Ils auraient conservé les créneaux ils auraient déjà un de ces bébés... vu qu'Etihad a été livré
Ils semblent avoir laissé passer le train et avoir un peu les boules (DOP)
As with many things, there is much more to this story than meets the eye. During the Farnborough Air Show, we learned quite a bit about the back story of this. There is an underlying dispute between Airbus and Flyington, with Airbus threatening to cancel the Flyington order and keeping the progress payments made to date. Flyington threatened to sue, tying the issue to the tanker.
There is much more intrigue involved in the tanker tie-in alleged by Flyington, but what we learned about this was from another reporter (not Defense News) and we have to honor his efforts on this story, so we can’t go into it.
The Flyington order has been deferred to about 2014, another A330F customer tells us, who was offered the Flyington positions. This deferral was at Flyington’s request.
Six months ago, at the depth of the world cargo recession, we were told Flyington wanted to either sell its positions or cancel them. We emailed Flyington at the time but got no response.
The airline is a start-up and as we have seen, the airlines in India are under financial stress at the moment
Airbus is introducing a variable-weight capability for its A330-200 freighter, to provide the type's customers with the ability to transport a greater payload over certain routes.
The dynamic payload-range mode is to be unveiled formally by the airframer this week after it obtained approval to offer the option.
It will enables the twinjet to increase revenue payload by up to 2.5t over a specific range, around 3,200-4,000nm (5,930-7,400km), by "tuning" the zero-fuel weight over a 5t range.
Airbus says the option effectively smooths the differential between the payload-range curves for the type over these distances.
Normally the aircraft would be available configured in "range mode" - known as weight variant WV00 - or in "payload mode", variant WV01.
The dynamic mode, designated WV02, provides for a variable zero-fuel weight of 173-178t.
This variable zero-fuel weight depends on the actual take-off weight required and translates into a variable structural payload of 65-70t, the extremes of the other two variants.
In this dynamic mode the A330-200F has a maximum take-off weight of 233t.
Airbus says the greatest payload improvement, 2.5t, is achieved on a sector of 3,650nm.
"It allows better flexibility and payload optimisation on transatlantic and route between Asia, India and the Middle East to Europe," it adds.
Operators could potentially achieve a 1.1t gain on Brussels-New York, the airframer claims, or 1.8t on services between Singapore and Sydney.
The decision to offer the optional feature follows European Aviation Safety Agency certification of the new capability in January.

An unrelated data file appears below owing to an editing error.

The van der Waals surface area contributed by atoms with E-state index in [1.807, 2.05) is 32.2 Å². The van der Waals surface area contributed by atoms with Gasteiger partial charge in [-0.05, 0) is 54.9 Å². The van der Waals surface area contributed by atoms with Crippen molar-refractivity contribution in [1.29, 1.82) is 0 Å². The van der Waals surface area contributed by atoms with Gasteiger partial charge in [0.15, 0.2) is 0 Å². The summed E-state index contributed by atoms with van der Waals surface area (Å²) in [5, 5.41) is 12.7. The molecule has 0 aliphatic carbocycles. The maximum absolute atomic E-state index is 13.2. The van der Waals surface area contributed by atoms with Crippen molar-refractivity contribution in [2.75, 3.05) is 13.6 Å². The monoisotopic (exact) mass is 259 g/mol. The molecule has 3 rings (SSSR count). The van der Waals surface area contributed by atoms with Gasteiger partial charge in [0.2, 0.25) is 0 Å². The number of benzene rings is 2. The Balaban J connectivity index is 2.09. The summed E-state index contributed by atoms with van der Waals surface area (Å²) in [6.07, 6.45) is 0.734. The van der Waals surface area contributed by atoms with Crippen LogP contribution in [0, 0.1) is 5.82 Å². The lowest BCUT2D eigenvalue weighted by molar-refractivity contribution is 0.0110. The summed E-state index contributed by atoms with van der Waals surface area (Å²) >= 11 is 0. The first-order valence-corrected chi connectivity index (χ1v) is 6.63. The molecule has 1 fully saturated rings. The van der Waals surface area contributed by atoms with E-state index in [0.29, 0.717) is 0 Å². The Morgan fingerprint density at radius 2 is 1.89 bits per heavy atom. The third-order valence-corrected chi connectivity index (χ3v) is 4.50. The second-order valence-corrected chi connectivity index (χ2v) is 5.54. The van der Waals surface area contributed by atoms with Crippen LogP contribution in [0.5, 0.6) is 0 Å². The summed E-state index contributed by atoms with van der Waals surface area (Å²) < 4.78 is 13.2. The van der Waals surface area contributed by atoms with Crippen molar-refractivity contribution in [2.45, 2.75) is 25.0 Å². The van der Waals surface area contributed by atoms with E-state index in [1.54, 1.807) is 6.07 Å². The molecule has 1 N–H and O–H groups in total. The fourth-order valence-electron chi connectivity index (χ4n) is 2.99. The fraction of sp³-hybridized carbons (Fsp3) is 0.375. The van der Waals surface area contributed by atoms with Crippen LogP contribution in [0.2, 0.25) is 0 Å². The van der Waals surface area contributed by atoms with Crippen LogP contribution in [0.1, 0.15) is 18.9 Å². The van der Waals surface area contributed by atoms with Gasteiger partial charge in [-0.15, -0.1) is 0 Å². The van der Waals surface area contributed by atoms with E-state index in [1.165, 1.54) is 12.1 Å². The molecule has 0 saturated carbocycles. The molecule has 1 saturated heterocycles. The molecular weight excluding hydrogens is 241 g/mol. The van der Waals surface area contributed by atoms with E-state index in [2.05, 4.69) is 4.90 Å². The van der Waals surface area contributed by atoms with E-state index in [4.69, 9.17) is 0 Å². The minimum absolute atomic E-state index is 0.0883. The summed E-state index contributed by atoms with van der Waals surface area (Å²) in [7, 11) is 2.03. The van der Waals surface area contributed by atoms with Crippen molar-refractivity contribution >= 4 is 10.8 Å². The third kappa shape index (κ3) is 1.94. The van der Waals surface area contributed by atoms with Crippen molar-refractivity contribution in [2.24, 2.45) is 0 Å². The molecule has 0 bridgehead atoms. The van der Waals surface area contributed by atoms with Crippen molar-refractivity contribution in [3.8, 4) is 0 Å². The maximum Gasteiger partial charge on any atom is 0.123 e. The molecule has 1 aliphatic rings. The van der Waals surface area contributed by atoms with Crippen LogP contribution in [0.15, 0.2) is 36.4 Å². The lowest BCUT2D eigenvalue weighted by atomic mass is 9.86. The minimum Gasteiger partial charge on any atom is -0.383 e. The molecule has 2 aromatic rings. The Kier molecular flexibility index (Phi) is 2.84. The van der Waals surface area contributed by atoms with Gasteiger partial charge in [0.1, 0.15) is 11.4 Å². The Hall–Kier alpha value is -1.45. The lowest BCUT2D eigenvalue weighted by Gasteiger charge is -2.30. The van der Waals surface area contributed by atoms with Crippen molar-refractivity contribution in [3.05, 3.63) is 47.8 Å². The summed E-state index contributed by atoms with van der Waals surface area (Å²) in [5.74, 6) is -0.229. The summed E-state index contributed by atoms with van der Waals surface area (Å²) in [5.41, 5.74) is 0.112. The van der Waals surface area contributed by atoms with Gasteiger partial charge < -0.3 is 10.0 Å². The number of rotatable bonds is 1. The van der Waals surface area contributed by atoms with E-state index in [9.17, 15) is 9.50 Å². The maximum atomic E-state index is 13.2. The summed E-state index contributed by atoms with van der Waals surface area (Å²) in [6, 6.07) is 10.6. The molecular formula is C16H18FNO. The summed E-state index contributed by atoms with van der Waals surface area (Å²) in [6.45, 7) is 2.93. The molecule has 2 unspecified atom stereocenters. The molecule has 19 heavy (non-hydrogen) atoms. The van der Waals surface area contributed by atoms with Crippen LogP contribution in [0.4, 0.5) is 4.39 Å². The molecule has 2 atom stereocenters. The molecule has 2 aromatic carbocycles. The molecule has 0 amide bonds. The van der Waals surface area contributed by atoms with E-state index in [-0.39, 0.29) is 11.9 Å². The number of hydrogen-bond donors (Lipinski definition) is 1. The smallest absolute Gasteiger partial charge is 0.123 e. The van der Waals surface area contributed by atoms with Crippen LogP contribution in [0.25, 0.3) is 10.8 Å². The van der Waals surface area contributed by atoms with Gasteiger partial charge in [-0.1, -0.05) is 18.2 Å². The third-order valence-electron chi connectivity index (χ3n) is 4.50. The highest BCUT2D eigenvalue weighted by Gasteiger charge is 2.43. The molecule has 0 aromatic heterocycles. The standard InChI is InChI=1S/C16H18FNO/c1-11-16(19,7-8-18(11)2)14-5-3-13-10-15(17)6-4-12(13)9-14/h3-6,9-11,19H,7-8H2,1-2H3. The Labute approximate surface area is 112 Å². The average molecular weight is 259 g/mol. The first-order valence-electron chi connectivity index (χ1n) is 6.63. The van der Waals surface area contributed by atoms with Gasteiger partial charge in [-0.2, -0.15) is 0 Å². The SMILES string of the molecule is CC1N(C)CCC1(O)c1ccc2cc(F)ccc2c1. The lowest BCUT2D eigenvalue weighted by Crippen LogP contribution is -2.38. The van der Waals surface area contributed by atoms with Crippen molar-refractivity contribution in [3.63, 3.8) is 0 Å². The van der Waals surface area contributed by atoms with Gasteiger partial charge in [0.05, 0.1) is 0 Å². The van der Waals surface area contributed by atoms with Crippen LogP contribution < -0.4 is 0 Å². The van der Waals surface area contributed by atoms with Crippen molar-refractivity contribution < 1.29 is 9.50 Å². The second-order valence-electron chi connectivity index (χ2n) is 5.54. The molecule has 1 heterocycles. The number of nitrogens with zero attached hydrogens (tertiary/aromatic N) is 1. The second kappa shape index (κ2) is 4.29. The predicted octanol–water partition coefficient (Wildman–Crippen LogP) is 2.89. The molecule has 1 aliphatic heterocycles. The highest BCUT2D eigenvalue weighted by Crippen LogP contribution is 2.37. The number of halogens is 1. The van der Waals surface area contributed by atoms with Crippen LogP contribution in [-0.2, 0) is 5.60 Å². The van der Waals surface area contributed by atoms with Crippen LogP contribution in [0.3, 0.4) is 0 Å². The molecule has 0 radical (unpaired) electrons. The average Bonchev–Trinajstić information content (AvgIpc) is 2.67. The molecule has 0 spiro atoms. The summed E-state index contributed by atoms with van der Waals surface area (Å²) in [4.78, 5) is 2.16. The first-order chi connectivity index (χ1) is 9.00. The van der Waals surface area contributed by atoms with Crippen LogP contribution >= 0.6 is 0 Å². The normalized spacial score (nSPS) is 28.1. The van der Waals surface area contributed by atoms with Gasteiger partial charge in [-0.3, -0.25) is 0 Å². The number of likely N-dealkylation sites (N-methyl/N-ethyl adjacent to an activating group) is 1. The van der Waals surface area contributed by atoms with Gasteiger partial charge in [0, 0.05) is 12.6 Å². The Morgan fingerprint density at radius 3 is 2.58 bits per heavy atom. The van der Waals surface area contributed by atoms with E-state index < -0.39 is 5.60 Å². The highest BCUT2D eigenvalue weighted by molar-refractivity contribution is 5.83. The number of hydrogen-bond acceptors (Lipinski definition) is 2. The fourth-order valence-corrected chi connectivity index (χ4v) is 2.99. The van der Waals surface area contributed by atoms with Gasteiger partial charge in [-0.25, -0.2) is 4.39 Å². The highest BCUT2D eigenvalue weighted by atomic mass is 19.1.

Airbus says the dynamic payload-range mode will give carriers the opportunity to "utilise the aircraft's maximum payload potential over a wider range of routes than previously".
Airbus has decided to develop a passenger-to-freighter conversion of the A330 twinjet, after signing an agreement which will see Singapore's ST Aerospace lead the engineering development and Germany's EADS EFW carry out conversions.
The memorandum of understanding was signed at the Singapore Airshow between the three partners, which should see the first converted aircraft enter service in 2016.
The longer, but shorter range A330-300P2F will lead the programme, with the shorter, longer range -200P2F due to follow a year later.
Airbus said that EFW will subsequently lead the overall programme during the industrial phase and undertake "most of the conversions" at its Dresden facility. The deal will see EFW become the European centre for ST Aerospace's maintenance, repair and overhaul (MRO) services.
EADS-EFW chief executive Andreas Sperl declined to reveal the list price for the aircraft, but said the receipt of authority to offer enables "discussions to begin with potential launch customers".
Although Qatar Airways has been extremely vocal in its calls for Airbus to launch the A330P2F programme, Sperl declined to comment on whether the airline was a prime target to be launch customer.
He said that once the programme is up and running, Dresden would be capable of converting 15-18 A330s a year.
The converted aircraft will be offered alongside the new-build A330-200F, which has been slow to find its market niche with orders for just 69 aircraft so far.
"We see a market for 400 new-build aircraft and 900 conversions over the next 20 years," said Airbus president and chief executive Tom Enders. "We forecast that almost all the demand for cargo aircraft comes in this mid-size category."
The airframer's chief operating officer for customers, John Leahy, dismissed suggestions that the introduction of the P2F will hurt the prospects for the new-build freighter.
"I don't see that as an issue, I think it's complementary," he said. "With the A300-600F, the conversion helped us with new-build sales."
Although the P2F version will have the same large forward cargo door as the A330-200F, it will tackle the A330's nose-down angle on the ground in a different way, said Sperl.
The -200F has a repositioned nosegear leg accommodated in an external blister fairing to raise the nose and level the cabin floor. The P2F version will retain the passenger aircraft's geometry and incorporate a powered cargo loading system to enable pallets to be moved "uphill" on the main cargo deck.